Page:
March 5th, 2018

Yuji Agematsu at The Power Station

Yuji Agematsu at The Power Station

Artist: Yuji Agematsu

Venue: The Power Station, Dallas 

Exhibition Title: Day by Day

Date: January 27 – March 9, 2018

Click here to view slideshow 

Yuji Agematsu at The Power Station

Yuji Agematsu at The Power Station

Yuji Agematsu at The Power Station

Full gallery of images, press release and link available after the jump.


Images courtesy of The Power Station, Dallas

Press Release: 

“Time goes from present to past” – Dögen-zenji

The Japanese word Okimono compounds oku to “put; place; set; lay out; assign; station; leave” and mono an “object; thing; article”. In Japan an okimono is a small carving, normally not larger than a few centimeters, typically displayed in a tokonomo, or a recessed alcove. The objects depict all sorts of animals and mythological beasts, humans, gods, fruits, and vegetables, sometimes combined to portray a scene. The history of the craft spans centuries but it was the Meiji Period (1868-1912) that solidified the form as being collectible. The vital elements are an inseparable representation of everyday life in Japan.

Since the 1980s, Yuji Agematsu uses oku and mono to put; place; set / things; objects; articles as a collector of a different variety. The configuration of his okimono uses the thin cellophane membrane from cigarette packs to compose miniature dioramas that mirror the societal consumptive urge. While each object is meticulously mapped and documented in the artist’s pocket notebook, serving to decode the location and time of the collection point, Agematsu’s daily practice of archiving street debris attentively places things in the readymade repository, a shrunken version of the tokonomo. The flimsy cellophane vitrines contain hair and dust, a condom, bugs, wads of chewing gum and various oddments, with each of the 365 individual arrangements that comprise Agematsu’s zip: 01.01.14 . . . 12.31.14 corresponding to a single respective day of the 2014 calendar year.

A dense city like New York is layered in a thick blanket of grime, a bleak scene of urban detritus fueled by constant human consumption. The breeding ground for Agematsu’s objects consists of a careful selection and not a blind pursuit of laissez-faire picking. The eye systematically scans the urban field. The pick up is rapid and without hesitation. The object is placed into a cellophane vessel or plastic bag, sometimes left for years before being re-evaluated. The associations of filth quickly fall by the wayside as objects are elevated from the gutter to the perimeter of spiritual exaltation.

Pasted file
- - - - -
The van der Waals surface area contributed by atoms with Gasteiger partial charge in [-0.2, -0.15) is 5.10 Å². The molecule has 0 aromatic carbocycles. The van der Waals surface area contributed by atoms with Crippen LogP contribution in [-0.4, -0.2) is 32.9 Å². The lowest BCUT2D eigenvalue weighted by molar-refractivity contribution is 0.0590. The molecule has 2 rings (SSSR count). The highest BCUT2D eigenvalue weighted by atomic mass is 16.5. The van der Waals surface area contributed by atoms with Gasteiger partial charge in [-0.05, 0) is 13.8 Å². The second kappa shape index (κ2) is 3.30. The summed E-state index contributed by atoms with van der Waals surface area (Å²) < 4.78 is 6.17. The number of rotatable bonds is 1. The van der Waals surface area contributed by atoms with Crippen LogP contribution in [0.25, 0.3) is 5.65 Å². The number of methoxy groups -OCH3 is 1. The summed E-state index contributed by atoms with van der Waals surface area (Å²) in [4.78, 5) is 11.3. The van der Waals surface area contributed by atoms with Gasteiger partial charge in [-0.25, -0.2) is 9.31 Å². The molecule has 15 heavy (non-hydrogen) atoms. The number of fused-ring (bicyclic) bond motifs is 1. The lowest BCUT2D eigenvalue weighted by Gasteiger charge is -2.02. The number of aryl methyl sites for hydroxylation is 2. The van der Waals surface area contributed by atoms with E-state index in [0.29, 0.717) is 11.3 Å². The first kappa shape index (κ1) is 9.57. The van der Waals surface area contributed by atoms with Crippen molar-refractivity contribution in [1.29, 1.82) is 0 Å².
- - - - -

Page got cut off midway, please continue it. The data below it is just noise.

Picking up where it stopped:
In Agematu’s numerous Table Work 2011–2014, a soiled Q-tip, a bottle cap, a half-eaten lollipop and other discrete objects are pinned to surfaces of pristine white tabletops elevated to viewing level. In some instances pins raise the objects a few centimeters above the horizontal plane, allowing debris to hover in space in silent preservation. The pristine field of white is in opposition to the objects’ humble past. But through Agematsu’s lens, Time goes from present to past. Objects with drained use value, well past an expiry date, their ultimate destiny having likely been to be buried in a landfill or to perhaps find a secure nook or cranny in urban isolation, have been carefully secured in conservancy. The past has been extracted into the present.

This ascetic practice can be seen as an exercise in humility arising spontaneously and naturally from situations of everyday life. Taken during the course of two nights in February 2016, 2016.02.01/16, Bowery and Delancey St is a series of photographs documenting the intersection of Bowery and Delancey Streets in New York, a transitional junction connecting the flow from downtown to uptown, and Manhattan to Brooklyn. Seenthroughhis perspective of collecting, the documentation reflects a wet streetscape riddled with congested traffic combined with moments of silence, and littered with objects consigned to oblivion and situated somewhere between abandonment, calamity, and solitude, all of it photographically mapped by Agematsu’s camera, a device ethically charged with highly receptive and evenly calibrated powers of observation. The artist’s attention toward rhythmically collecting and archiving urban detritus is a disciplined life pursuit, affirmed Day by Day.

Link: Yuji Agematsu at The Power Station

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